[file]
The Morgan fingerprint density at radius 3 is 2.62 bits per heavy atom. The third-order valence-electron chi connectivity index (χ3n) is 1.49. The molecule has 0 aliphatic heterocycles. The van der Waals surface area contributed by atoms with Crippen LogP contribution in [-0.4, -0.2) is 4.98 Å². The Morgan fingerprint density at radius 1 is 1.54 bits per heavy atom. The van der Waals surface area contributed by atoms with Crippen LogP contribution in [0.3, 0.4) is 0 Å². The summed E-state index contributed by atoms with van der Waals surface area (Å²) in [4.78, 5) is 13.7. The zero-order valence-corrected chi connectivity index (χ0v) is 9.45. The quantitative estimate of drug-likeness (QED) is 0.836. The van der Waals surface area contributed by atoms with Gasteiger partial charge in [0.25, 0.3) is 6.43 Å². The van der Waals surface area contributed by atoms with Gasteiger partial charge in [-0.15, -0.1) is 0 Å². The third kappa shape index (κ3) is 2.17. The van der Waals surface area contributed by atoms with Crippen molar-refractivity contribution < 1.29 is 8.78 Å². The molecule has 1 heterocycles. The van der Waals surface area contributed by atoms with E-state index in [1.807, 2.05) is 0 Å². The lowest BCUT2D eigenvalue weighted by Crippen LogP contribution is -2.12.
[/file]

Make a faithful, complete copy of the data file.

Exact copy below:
The Morgan fingerprint density at radius 3 is 2.62 bits per heavy atom. The third-order valence-electron chi connectivity index (χ3n) is 1.49. The molecule has 0 aliphatic heterocycles. The van der Waals surface area contributed by atoms with Crippen LogP contribution in [-0.4, -0.2) is 4.98 Å². The Morgan fingerprint density at radius 1 is 1.54 bits per heavy atom. The van der Waals surface area contributed by atoms with Crippen LogP contribution in [0.3, 0.4) is 0 Å². The summed E-state index contributed by atoms with van der Waals surface area (Å²) in [4.78, 5) is 13.7. The zero-order valence-corrected chi connectivity index (χ0v) is 9.45. The quantitative estimate of drug-likeness (QED) is 0.836. The van der Waals surface area contributed by atoms with Gasteiger partial charge in [0.25, 0.3) is 6.43 Å². The van der Waals surface area contributed by atoms with Gasteiger partial charge in [-0.15, -0.1) is 0 Å². The third kappa shape index (κ3) is 2.17. The van der Waals surface area contributed by atoms with Crippen molar-refractivity contribution < 1.29 is 8.78 Å². The molecule has 1 heterocycles. The van der Waals surface area contributed by atoms with E-state index in [1.807, 2.05) is 0 Å². The lowest BCUT2D eigenvalue weighted by Crippen LogP contribution is -2.12.